A shame then that it’s the only transmission available for the remaining trims, especially considering the benefits of forced induction. XT trims utilize a turbocharged version of the 2.5, which develops 224 hp at 5,200 rpm and 226 lb-ft of torque at a very usable 2,800 rpm. With the 5-speed transmission this would be a very fun little wagon, but unfortunately the 4-speed auto is the only option. It’s not a bad transmission, with no reluctance in either up- or downshifts. It could just use another cog or two.

The turbocharged engine does sacrifice a bit of efficiency, with 19 city mpg/24 highway as opposed to 21/27 in the NA, and on top of that you’ll have to park at the premium pump when it comes time for a fill-up.

Ride & Handling

Car structure, AWD and nearly 9 inches of clearance? Sounds good. Add in a low deck for easy loading and a low seating profile, and the hits just keep coming. Despite the stigma, the station wagon is a great compromise when a truck would be excessive and sometimes ridiculous. You’re not rock-crawling, after all. You’re more likely picking up the kids after practice on a snowy afternoon, and for that the Forester is perfect. A slightly short wheelbase means things can get occasionally skittery, but the stability of AWD and that tremendous ground clearance mean you won’t have to be waiting for the plow to pass before leaving your driveway.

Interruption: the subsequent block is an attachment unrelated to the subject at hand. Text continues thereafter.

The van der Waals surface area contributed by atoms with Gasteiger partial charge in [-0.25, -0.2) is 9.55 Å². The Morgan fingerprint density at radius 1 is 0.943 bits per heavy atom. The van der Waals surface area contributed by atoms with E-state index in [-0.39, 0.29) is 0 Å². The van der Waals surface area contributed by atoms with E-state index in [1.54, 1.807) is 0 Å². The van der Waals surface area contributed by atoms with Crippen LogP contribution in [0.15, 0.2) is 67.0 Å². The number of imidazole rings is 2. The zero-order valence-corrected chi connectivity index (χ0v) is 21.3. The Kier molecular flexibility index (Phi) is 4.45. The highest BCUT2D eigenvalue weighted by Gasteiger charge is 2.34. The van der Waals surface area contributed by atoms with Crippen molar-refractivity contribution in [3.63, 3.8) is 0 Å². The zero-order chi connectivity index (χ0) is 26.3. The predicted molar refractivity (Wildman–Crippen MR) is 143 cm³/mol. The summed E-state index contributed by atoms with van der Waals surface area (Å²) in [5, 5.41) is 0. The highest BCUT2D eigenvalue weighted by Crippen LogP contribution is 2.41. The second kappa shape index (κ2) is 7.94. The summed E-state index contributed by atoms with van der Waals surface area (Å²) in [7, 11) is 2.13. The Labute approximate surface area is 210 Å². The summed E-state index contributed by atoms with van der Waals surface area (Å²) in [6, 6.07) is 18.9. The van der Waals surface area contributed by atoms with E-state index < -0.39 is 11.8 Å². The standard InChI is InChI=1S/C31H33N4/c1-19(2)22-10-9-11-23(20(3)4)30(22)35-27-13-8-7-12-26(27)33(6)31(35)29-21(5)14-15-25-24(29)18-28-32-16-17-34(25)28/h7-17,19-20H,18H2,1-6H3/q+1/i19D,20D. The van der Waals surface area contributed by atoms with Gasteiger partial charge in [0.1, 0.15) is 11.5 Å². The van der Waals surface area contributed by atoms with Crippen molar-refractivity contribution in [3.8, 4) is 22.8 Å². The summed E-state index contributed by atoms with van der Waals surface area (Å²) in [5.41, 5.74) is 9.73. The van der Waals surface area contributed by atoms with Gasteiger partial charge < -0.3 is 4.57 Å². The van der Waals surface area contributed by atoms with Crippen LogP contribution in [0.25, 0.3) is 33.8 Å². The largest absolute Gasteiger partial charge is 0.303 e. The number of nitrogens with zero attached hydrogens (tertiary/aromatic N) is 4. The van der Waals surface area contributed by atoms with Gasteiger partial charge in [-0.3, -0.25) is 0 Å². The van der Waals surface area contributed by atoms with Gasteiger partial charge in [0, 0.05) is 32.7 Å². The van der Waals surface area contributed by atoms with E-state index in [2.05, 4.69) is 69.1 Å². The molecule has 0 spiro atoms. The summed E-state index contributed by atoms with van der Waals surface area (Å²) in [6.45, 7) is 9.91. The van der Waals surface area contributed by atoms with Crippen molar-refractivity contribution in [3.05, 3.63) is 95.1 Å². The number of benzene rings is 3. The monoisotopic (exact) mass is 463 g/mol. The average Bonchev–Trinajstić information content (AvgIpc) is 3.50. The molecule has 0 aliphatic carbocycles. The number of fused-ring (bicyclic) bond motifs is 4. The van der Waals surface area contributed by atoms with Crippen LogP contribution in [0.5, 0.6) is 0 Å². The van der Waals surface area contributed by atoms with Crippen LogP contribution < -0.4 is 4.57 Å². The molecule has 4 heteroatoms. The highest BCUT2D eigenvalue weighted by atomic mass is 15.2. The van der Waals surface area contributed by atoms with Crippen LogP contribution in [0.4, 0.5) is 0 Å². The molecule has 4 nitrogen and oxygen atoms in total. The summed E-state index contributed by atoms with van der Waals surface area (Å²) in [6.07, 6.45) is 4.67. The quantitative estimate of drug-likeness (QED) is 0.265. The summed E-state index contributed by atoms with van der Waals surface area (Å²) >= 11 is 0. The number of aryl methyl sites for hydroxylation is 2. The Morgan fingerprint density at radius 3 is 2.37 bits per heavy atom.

On top of all that, the Forester is actually fun to drive. The steering is direct and even a bit sporty, and the suspension keeps things rather civil, mitigating lean and roll well despite the top-heavy nature of the boxy Forester.

Cabin & Comfort

While some complain about the austere functionality of the Forester’s interior, certain factors should be considered. First, while the Forester’s interior may look downscale relative to many of Subaru’s other offerings, when compared with class competitors, it stacks up well. Second, hard plastic may not impress, but it cleans quite easily and doesn’t stain or scratch without some serious effort.

The Forester's controls are some of the best in the class with regard to operation and location and certainly a high point of this interior. If only the same could be said for the low seats, which provide plenty of leg- and headroom but very little actual comfort. They’re flat and hard and tiring after anything more than a short trip.